Daft Punk “Touch” from Random Access Memories

A lot of people didn’t notice this gem tucked away in the blockbuster Random Access Memories. One of the most audacious songs of their career, “Touch” is both a blessing and a mystery. It begins as ambient electronica which is simply a precursor to what can best be described as a musical number (as in like, a Broadway musical) But never mind that now because….DISCO! But the disco is brief and soon gives way to four on the floor dance (isn’t that just the way of things?). This isn’t just any dance club thumper though – it’s juxtaposed with a Dixieland jazz band and ragtime piano. Just as it sinks in that you are listening to ragtime-house music, the dance party crashes into a gorgeous refrain which slowly fades into a full-blown choir and orchestra. You scratch your head in bliss because it isn’t often that something so damn beautiful and full of “What the fuck?” intersect. By the time the musical number makes a second appearance for a reprise you, baffled and confused, skip back to the start to try to make sense of it all. -RD


Daft Punk “Instant Crush” from Random Access Memories

Julian Casablancas’ best work this year was on this Daft Punk number. That’s not to say that the new Strokes album isn’t solid, cause it is. But nowhere on that album is a chorus half as hooky and infectious as the one on “Instant Crush”. It’s reminiscent of something like “Dare” from the Gorrilaz- just the right amount of 80’s glory paired with a stomp-yer-feet beat and the catchiest of melodies. It’s a pied piper for the Gen-X crowd, sung with great falsetto prowess. We will blindly follow it because it’s something we’ve felt existed in our youths, now articulated. This is the kind of song that was always with you and always will be. -RD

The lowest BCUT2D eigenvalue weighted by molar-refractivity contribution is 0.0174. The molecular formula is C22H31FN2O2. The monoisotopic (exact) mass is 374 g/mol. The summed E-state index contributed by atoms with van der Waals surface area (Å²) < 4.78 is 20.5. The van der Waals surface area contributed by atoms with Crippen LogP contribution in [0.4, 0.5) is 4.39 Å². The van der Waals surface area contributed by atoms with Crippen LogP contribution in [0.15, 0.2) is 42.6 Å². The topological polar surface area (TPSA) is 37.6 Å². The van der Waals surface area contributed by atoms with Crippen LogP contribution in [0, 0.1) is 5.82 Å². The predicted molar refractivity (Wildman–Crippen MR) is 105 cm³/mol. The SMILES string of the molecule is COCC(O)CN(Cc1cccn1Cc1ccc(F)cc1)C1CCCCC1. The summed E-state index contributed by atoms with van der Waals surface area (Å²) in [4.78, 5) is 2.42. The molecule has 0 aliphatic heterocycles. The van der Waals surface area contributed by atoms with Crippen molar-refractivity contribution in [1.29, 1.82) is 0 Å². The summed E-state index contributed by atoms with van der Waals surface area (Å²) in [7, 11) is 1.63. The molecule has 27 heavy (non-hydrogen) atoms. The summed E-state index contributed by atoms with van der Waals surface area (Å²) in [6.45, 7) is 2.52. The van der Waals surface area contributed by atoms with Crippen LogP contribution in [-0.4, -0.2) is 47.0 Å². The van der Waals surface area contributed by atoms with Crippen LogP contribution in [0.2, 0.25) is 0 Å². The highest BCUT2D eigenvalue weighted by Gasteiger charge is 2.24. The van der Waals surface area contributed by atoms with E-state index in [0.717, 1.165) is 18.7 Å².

Deerhunter “Neon Junkyard” from Monomania

When this album came out the lead track must have made some people think Bradford Cox has lost the plot. But it implodes the horizon of expectation and establishes a new expression of what the guy has already done so well. He just loosened the bolts of his songwriting and let it run ragged and go a little mad for this album generally but this song in particular. It sounds like something that could have come out of  New Zealand coupled with the “fuck the world” vibe of There’s A Riot Goin’ On. But that vocal line just draws you in to its slackery energy and sweeps you along for the roiling wave of guitar wail toward the end. -TM